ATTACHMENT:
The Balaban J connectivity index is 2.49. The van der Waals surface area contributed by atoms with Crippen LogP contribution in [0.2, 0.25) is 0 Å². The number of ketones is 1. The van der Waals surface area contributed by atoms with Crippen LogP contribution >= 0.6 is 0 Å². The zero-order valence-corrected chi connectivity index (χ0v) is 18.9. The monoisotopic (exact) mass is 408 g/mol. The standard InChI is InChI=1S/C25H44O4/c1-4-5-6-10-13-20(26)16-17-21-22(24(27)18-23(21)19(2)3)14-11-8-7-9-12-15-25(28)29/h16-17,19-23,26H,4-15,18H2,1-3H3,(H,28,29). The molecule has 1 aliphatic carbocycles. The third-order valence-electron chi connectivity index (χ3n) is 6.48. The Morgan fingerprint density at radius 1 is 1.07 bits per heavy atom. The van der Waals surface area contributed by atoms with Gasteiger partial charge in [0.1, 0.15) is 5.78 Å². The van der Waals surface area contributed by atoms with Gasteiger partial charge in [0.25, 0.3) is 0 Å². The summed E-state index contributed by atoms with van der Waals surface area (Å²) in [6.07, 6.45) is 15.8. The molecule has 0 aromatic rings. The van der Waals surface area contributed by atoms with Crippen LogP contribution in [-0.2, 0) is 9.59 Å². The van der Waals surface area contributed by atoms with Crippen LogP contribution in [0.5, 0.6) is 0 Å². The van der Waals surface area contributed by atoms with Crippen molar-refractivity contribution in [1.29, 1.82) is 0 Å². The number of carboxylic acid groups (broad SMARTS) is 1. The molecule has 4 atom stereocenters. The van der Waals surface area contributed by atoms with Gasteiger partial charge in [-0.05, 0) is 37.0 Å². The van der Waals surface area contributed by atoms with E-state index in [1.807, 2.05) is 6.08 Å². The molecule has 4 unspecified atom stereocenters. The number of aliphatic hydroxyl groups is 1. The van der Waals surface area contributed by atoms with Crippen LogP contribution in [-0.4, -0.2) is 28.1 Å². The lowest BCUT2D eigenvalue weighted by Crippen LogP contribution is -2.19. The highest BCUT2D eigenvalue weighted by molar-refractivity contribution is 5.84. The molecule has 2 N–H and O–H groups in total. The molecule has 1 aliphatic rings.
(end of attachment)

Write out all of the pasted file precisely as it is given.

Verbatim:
The Balaban J connectivity index is 2.49. The van der Waals surface area contributed by atoms with Crippen LogP contribution in [0.2, 0.25) is 0 Å². The number of ketones is 1. The van der Waals surface area contributed by atoms with Crippen LogP contribution >= 0.6 is 0 Å². The zero-order valence-corrected chi connectivity index (χ0v) is 18.9. The monoisotopic (exact) mass is 408 g/mol. The standard InChI is InChI=1S/C25H44O4/c1-4-5-6-10-13-20(26)16-17-21-22(24(27)18-23(21)19(2)3)14-11-8-7-9-12-15-25(28)29/h16-17,19-23,26H,4-15,18H2,1-3H3,(H,28,29). The molecule has 1 aliphatic carbocycles. The third-order valence-electron chi connectivity index (χ3n) is 6.48. The Morgan fingerprint density at radius 1 is 1.07 bits per heavy atom. The van der Waals surface area contributed by atoms with Gasteiger partial charge in [0.1, 0.15) is 5.78 Å². The van der Waals surface area contributed by atoms with Gasteiger partial charge in [0.25, 0.3) is 0 Å². The summed E-state index contributed by atoms with van der Waals surface area (Å²) in [6.07, 6.45) is 15.8. The molecule has 0 aromatic rings. The van der Waals surface area contributed by atoms with Crippen LogP contribution in [-0.2, 0) is 9.59 Å². The van der Waals surface area contributed by atoms with Crippen LogP contribution in [0.5, 0.6) is 0 Å². The van der Waals surface area contributed by atoms with Crippen molar-refractivity contribution in [1.29, 1.82) is 0 Å². The number of carboxylic acid groups (broad SMARTS) is 1. The molecule has 4 atom stereocenters. The van der Waals surface area contributed by atoms with Gasteiger partial charge in [-0.05, 0) is 37.0 Å². The van der Waals surface area contributed by atoms with E-state index in [1.807, 2.05) is 6.08 Å². The molecule has 4 unspecified atom stereocenters. The number of aliphatic hydroxyl groups is 1. The van der Waals surface area contributed by atoms with Crippen LogP contribution in [-0.4, -0.2) is 28.1 Å². The lowest BCUT2D eigenvalue weighted by Crippen LogP contribution is -2.19. The highest BCUT2D eigenvalue weighted by molar-refractivity contribution is 5.84. The molecule has 2 N–H and O–H groups in total. The molecule has 1 aliphatic rings.